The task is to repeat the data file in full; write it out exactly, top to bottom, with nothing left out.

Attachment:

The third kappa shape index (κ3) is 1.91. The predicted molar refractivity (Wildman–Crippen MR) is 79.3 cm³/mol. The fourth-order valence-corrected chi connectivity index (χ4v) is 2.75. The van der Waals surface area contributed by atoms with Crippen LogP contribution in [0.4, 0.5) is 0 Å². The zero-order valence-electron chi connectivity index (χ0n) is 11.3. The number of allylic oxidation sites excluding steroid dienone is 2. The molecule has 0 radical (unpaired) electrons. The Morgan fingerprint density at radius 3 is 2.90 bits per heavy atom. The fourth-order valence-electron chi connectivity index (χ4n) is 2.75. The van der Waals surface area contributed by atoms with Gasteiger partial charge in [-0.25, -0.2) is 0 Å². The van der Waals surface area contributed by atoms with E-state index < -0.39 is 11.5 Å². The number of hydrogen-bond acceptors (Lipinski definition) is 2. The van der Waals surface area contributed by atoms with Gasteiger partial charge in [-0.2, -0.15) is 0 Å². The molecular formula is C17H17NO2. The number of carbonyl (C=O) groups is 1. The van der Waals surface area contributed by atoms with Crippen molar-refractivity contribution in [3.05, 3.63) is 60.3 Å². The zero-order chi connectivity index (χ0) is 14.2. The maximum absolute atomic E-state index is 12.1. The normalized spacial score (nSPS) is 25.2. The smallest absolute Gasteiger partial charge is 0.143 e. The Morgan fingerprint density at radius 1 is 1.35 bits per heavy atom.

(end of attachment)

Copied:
The third kappa shape index (κ3) is 1.91. The predicted molar refractivity (Wildman–Crippen MR) is 79.3 cm³/mol. The fourth-order valence-corrected chi connectivity index (χ4v) is 2.75. The van der Waals surface area contributed by atoms with Crippen LogP contribution in [0.4, 0.5) is 0 Å². The zero-order valence-electron chi connectivity index (χ0n) is 11.3. The number of allylic oxidation sites excluding steroid dienone is 2. The molecule has 0 radical (unpaired) electrons. The Morgan fingerprint density at radius 3 is 2.90 bits per heavy atom. The fourth-order valence-electron chi connectivity index (χ4n) is 2.75. The van der Waals surface area contributed by atoms with Gasteiger partial charge in [-0.25, -0.2) is 0 Å². The van der Waals surface area contributed by atoms with E-state index < -0.39 is 11.5 Å². The number of hydrogen-bond acceptors (Lipinski definition) is 2. The van der Waals surface area contributed by atoms with Gasteiger partial charge in [-0.2, -0.15) is 0 Å². The molecular formula is C17H17NO2. The number of carbonyl (C=O) groups is 1. The van der Waals surface area contributed by atoms with Crippen molar-refractivity contribution in [3.05, 3.63) is 60.3 Å². The zero-order chi connectivity index (χ0) is 14.2. The maximum absolute atomic E-state index is 12.1. The normalized spacial score (nSPS) is 25.2. The smallest absolute Gasteiger partial charge is 0.143 e. The Morgan fingerprint density at radius 1 is 1.35 bits per heavy atom.